Saturday, December 17, 2005

Anti-WTO Clashes Close Hong Kong

PEJ News - C. L. Cook - Water cannons and chemical deterents deployed and mass opposition demonstrations economic summit.

Anti-WTO Clashes Close Hong Kong
C. L. Cook

PEJ News
December 17, 2005

Nearly a thousand protesters are under arrest following pitched battles with riot police
as World Trade Organization meetings wind down in Hong Kong, The Scotsman reports.

As in Seattle and Quebec City, thousands have come out to express their dissatisfaction with the economic direction being promoted by the WTO and its enforcer, the International Monetary Fund (IMF). And, as in Seattle and Quebec City, their protests have been met with massive "security" obstacles and police violence.

More than 900 are incarcerated at this hour, and scores have been hospitalized after protesters breached police lines in what is being described as the worst street violence in the communist city's short history. Hong Kong police commissioner, Dick Lee says 41are in hospital, including five police officers. Speaking of those in police custody, Lee says: "If necessary we will make arrests. We will not let them go easily."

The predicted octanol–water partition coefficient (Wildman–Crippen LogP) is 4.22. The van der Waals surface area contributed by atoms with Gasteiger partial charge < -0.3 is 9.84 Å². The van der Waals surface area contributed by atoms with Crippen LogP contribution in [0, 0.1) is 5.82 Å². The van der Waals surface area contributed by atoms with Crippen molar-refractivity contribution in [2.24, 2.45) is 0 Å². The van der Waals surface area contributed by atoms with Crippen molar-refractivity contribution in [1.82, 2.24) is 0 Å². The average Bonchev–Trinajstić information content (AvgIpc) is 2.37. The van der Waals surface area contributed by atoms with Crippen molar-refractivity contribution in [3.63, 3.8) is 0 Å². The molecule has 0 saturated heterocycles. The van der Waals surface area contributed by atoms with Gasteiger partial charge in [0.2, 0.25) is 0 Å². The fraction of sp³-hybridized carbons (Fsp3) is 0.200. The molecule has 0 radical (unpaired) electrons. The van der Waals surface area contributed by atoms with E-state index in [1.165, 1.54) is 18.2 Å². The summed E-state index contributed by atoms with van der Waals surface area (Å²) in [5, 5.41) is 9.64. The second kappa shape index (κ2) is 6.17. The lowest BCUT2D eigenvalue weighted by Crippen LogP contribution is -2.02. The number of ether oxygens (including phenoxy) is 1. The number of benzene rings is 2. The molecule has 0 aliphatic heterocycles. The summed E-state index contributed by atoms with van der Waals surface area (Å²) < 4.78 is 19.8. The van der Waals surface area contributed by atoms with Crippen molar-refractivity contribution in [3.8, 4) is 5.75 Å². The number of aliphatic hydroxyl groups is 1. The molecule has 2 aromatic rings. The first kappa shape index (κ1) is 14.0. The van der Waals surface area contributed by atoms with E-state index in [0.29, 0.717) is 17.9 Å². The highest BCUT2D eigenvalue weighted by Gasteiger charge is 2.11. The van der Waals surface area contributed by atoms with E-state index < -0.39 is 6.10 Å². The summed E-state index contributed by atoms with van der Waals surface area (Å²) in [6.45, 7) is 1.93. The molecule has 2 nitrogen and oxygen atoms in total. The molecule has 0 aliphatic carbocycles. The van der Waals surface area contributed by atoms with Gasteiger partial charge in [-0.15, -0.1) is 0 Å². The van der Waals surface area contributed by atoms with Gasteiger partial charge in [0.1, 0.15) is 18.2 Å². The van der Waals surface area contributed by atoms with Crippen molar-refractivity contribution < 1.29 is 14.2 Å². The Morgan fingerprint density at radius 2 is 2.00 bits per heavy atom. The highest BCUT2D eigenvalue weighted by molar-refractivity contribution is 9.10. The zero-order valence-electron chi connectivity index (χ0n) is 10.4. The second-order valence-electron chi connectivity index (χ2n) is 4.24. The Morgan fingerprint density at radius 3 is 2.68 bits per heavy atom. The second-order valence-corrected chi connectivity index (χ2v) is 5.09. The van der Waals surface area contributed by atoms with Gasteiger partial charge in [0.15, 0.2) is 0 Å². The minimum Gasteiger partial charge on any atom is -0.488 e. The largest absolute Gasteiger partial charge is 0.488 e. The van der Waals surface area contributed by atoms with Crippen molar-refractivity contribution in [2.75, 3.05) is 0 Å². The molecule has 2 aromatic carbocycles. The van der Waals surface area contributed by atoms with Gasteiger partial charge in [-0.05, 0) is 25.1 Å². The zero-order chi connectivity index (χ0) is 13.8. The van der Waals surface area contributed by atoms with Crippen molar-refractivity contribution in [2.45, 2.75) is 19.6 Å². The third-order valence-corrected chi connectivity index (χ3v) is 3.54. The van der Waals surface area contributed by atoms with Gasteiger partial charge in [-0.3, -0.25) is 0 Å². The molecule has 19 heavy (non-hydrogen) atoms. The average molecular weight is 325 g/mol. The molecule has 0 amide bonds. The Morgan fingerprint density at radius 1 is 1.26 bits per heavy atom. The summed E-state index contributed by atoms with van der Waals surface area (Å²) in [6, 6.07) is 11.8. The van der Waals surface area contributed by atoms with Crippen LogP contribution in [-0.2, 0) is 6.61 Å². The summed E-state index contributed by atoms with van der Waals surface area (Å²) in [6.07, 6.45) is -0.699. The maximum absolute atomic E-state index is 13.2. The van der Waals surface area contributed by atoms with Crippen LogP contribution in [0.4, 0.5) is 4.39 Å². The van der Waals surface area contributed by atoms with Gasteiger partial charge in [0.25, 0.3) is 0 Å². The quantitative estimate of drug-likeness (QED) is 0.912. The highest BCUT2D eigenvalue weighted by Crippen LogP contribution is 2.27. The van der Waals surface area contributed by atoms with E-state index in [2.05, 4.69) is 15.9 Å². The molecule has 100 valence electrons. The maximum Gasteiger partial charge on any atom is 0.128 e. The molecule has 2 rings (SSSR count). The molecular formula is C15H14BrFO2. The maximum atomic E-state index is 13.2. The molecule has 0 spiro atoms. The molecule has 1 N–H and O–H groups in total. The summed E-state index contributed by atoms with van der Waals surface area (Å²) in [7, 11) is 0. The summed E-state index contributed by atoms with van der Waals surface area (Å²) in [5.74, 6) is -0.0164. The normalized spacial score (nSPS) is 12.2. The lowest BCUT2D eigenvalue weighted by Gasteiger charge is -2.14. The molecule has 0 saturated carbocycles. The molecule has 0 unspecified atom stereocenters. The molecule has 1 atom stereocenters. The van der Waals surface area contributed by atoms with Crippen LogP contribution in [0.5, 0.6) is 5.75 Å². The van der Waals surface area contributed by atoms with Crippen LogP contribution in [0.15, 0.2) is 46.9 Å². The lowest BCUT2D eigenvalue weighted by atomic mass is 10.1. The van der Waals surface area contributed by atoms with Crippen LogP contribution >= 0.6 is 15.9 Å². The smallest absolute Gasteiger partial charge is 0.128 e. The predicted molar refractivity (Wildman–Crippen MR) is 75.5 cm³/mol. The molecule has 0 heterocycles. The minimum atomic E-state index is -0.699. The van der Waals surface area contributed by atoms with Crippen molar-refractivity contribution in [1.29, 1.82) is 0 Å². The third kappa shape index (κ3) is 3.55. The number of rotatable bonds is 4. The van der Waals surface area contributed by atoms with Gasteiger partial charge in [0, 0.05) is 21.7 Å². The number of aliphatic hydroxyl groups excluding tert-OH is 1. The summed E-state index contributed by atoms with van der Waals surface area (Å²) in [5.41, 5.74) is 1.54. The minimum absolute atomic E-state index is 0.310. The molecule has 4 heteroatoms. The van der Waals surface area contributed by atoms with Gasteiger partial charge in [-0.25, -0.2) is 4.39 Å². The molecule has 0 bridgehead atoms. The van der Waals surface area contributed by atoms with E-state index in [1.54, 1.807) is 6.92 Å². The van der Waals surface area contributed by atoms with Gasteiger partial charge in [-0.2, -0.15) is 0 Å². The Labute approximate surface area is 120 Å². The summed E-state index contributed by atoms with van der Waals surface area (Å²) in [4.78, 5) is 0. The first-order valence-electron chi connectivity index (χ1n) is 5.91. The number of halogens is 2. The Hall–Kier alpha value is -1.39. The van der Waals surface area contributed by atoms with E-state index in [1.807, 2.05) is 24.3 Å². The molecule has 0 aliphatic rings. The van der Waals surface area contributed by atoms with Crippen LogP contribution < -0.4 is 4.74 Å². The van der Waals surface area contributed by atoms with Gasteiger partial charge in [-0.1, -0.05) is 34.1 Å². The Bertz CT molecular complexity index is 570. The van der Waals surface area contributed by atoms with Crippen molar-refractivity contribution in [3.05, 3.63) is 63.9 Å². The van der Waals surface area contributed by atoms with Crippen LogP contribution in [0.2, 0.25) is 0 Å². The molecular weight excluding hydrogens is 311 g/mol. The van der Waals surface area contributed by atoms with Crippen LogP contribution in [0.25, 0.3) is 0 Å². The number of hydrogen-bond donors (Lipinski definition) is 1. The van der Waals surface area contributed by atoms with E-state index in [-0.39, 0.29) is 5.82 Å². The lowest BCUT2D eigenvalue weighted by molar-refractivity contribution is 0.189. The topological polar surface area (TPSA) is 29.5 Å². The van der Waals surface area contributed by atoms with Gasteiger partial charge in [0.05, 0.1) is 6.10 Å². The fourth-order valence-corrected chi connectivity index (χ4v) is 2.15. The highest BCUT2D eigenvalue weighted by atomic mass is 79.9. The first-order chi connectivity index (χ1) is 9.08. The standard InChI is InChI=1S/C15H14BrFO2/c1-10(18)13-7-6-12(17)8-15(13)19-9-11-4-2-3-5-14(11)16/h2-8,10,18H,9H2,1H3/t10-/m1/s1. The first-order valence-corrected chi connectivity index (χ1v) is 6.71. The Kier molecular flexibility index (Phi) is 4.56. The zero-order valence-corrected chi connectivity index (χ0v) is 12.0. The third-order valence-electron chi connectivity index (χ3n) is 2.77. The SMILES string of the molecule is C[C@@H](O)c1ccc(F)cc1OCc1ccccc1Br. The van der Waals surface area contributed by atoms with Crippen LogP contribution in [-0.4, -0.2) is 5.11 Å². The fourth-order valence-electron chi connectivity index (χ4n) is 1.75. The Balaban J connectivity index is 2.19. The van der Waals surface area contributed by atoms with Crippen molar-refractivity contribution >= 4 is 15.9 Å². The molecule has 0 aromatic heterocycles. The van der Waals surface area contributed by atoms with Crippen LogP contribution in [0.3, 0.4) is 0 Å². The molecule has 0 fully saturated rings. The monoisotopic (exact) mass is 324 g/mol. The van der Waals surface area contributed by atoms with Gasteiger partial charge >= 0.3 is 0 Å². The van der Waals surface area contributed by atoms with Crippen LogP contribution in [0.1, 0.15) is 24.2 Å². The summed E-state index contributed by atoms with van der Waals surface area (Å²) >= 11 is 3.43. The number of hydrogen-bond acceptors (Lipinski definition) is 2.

Protests have become increasingly violent.

From the beginning of the WTO event, police reacted to protests by South Korean farmers and activists from Europe and North America forcefully, deploying tear gas, and skin irritants, fired as a foam-like substance. Protesters have responded with bamboo Lhati sticks, and on Saturday charged a police line using one of the thousands of metal barriers erected to seperate the economic representatives of the world economy from the crowds.

Describing police response, Secretary for Security Ambrose Lee went on television, warning police would, "[T]ake robust action to dispel these illegal and violent actions."

The protesters believe proposed trade deals will unfairly harm the economies of the world's poorest countries and people, while further favouring the rich.

C. L. Cook
is a contributing editor to PEJ News and host of the weekly public affairs program, Gorilla Radio, broad/webcast from the University of Victoria, Canada. You can check out the GR Blog here.